Some common sense from Toronto career coach Stephen Freidman in yesterday’s Financial Post.
He wonders why, when people discuss the "fit" between employee and employer, the focus is always on how well the employee fit into the organization, rather than the other way ’round.
“If organizations want to win the war for talent and attract the best and the brightest, it makes more sense for them also to consider how well the organization fits with its employees.”
At a time when so many companies are crying out for new talent, he says employers need to be more innovative about what it takes to attract and retain good people.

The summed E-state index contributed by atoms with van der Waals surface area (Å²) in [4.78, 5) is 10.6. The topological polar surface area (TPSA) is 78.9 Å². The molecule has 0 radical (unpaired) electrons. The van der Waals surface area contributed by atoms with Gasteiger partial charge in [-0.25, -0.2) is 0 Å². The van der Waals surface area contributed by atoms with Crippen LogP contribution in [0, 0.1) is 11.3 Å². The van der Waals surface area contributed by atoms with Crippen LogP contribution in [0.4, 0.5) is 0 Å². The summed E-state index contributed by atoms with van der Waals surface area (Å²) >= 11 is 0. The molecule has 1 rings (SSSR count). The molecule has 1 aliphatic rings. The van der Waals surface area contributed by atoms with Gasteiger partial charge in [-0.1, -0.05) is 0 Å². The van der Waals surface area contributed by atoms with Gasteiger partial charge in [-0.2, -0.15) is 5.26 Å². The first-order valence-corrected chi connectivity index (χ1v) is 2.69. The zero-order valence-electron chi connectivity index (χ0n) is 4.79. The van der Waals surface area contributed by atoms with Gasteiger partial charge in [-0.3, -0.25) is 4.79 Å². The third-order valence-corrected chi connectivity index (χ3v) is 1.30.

For instance, employers must be prepared to accommodate employees who have interests and responsibilities outside of work. He cites a new employee who was unable to commit to five days a week – and instead rejuvenated the position by working only three days a week. Sadly, the company's president insisted on finding a full-timer, and let the prized part-timer walk away.
Freidman warns that there are many dedicated part-timers in today’s workforce, especially among those aged 25 to 35, who consider their "career" to include work plus family, friends, interests, etc. “This way of looking at work and careers is becoming the norm,” he says.
The moral: Stay loose. Be flexible. Don't be blinded by conventions – such as the 40-hour work week – that were created for a different time and a less creative world.
You can check out the original article here.